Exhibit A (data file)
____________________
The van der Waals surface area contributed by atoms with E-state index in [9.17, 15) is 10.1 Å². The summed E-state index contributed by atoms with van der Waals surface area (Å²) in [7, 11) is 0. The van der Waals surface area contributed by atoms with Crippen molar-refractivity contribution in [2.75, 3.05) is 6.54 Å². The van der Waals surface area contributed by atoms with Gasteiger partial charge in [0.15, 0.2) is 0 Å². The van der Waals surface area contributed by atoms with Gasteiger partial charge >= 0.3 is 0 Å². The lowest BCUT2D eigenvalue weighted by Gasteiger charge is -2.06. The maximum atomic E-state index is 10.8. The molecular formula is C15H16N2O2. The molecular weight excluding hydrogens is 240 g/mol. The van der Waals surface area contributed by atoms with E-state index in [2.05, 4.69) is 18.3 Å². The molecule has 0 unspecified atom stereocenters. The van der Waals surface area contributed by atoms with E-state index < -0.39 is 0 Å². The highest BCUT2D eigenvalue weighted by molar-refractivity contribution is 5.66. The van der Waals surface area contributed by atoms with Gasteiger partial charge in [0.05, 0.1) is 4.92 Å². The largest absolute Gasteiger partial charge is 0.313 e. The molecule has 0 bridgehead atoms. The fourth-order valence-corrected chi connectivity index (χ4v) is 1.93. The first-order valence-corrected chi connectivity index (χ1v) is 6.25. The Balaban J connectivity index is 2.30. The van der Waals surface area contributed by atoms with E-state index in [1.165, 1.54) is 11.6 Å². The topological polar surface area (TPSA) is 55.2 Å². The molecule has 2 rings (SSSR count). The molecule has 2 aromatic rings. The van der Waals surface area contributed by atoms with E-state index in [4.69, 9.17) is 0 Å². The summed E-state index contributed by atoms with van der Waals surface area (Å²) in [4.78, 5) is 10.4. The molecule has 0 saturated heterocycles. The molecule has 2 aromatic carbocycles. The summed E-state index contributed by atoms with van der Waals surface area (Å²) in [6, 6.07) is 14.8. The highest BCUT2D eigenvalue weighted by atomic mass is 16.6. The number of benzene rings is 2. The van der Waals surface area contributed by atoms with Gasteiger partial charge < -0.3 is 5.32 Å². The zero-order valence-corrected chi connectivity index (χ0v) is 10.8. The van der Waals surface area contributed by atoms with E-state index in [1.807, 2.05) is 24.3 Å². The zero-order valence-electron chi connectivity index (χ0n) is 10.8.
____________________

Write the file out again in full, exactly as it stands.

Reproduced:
The van der Waals surface area contributed by atoms with E-state index in [9.17, 15) is 10.1 Å². The summed E-state index contributed by atoms with van der Waals surface area (Å²) in [7, 11) is 0. The van der Waals surface area contributed by atoms with Crippen molar-refractivity contribution in [2.75, 3.05) is 6.54 Å². The van der Waals surface area contributed by atoms with Gasteiger partial charge in [0.15, 0.2) is 0 Å². The van der Waals surface area contributed by atoms with Gasteiger partial charge >= 0.3 is 0 Å². The lowest BCUT2D eigenvalue weighted by Gasteiger charge is -2.06. The maximum atomic E-state index is 10.8. The molecular formula is C15H16N2O2. The molecular weight excluding hydrogens is 240 g/mol. The van der Waals surface area contributed by atoms with E-state index in [2.05, 4.69) is 18.3 Å². The molecule has 0 unspecified atom stereocenters. The van der Waals surface area contributed by atoms with E-state index < -0.39 is 0 Å². The highest BCUT2D eigenvalue weighted by molar-refractivity contribution is 5.66. The van der Waals surface area contributed by atoms with Gasteiger partial charge in [0.05, 0.1) is 4.92 Å². The largest absolute Gasteiger partial charge is 0.313 e. The molecule has 0 bridgehead atoms. The fourth-order valence-corrected chi connectivity index (χ4v) is 1.93. The first-order valence-corrected chi connectivity index (χ1v) is 6.25. The Balaban J connectivity index is 2.30. The van der Waals surface area contributed by atoms with E-state index in [1.165, 1.54) is 11.6 Å². The topological polar surface area (TPSA) is 55.2 Å². The molecule has 2 rings (SSSR count). The molecule has 2 aromatic rings. The van der Waals surface area contributed by atoms with E-state index in [4.69, 9.17) is 0 Å². The summed E-state index contributed by atoms with van der Waals surface area (Å²) in [4.78, 5) is 10.4. The molecule has 0 saturated heterocycles. The molecule has 2 aromatic carbocycles. The summed E-state index contributed by atoms with van der Waals surface area (Å²) in [6, 6.07) is 14.8. The highest BCUT2D eigenvalue weighted by atomic mass is 16.6. The number of benzene rings is 2. The van der Waals surface area contributed by atoms with Gasteiger partial charge < -0.3 is 5.32 Å². The zero-order valence-corrected chi connectivity index (χ0v) is 10.8. The van der Waals surface area contributed by atoms with E-state index in [1.807, 2.05) is 24.3 Å². The zero-order valence-electron chi connectivity index (χ0n) is 10.8.